Posted: 5 October, 2020

The Black Curriculum Project

Blog, Celebration, General, Headline, In the Press, Interview, News, PIE, PIE talk, Senior School, Sixth Form

Last Thursday, to mark the beginning of Putney’s Black History Month celebrations, we were delighted to welcome Lavinya Stennett, the CEO of The Black Curriculum project as our PIE at Lunchtime speaker. We are proud to be one of the first learning partners of The Black Curriculum project – an enterprise set up last year to address the lack of Black British history in the UK curriculum. Working with them, we are looking closely at the whole curriculum not least History, Politics, Geography, Religious Studies and PSHE, and not only for one month.

In the weeks ahead, we look forward to a whole range of activities that will bring these topics into focus, not just for this month, but in the longer term. Our Year 7, 8 and 9 Historians will be choosing a significant figure in Black History to investigate and subsequently present on the History noticeboard. In Tutor Time our students will be transported on a tour of the Civil Rights Museum in Memphis, Tennessee and we will be listening to podcasts and TED talks on the Great Migration, Civil Rights activist, Septima Clark and other significant but lesser known figures and events of Black History. Most importantly, when Black History Month is over, our commitment most certainly will not be. In December our student council will be focussing on the topic of Diversity and every year, our newly appointed Diversity class reps will ensure these issues remain firmly in the spotlight, every day, in every year group.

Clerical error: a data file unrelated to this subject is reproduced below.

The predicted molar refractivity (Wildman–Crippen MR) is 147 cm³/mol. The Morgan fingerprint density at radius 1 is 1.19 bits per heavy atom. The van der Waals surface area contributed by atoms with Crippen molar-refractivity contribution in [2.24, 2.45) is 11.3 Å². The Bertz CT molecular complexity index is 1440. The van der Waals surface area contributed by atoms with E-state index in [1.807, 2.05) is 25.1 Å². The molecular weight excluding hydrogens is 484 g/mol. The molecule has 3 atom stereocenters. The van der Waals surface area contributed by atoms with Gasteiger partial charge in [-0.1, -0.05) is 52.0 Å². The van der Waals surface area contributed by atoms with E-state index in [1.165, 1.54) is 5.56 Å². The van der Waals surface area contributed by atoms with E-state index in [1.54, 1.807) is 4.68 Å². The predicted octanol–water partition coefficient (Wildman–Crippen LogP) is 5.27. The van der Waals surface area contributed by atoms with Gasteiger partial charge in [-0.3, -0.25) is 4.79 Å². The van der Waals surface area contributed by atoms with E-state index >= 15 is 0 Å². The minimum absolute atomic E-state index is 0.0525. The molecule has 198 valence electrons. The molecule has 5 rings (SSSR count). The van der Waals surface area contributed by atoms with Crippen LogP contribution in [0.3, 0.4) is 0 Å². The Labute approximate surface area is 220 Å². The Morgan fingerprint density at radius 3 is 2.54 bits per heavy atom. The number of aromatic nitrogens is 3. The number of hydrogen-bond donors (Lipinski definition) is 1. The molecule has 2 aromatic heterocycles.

Over recent months in the context of the Black Lives Matter campaign, I have spoken to many pupils and alumnae to hear their opinions on diversity, inclusion and the breadth of the education we offer at Putney. We are committed to equality of opportunity for all and our community is based on an ethos of mutual respect and consideration. More than that, as we nurture and inspire the next generation – young women who will (and do) go out to make an impact in the world – we are in a position to make a difference. It is a responsibility that we take seriously in all we do, from the culture we create to the curriculum we deliver.

Being a democratic community is fundamental. We encourage everyone to have a voice and know that this means we must listen, whether it be to the views and ideas raised in the meetings of our active POCSOC (People of Colour Society) or the thoughts and questions of our pupils, staff and alumnae. Respectful dialogue, understanding and education are key to any progress.

These are the sorts of discussions we are having within school, to ensure our students receive the rich, diverse and inclusive education that they deserve and which positions them to play a full and informed role now and in their future lives. We don’t have all the answers, but we are actively involved in the debate.

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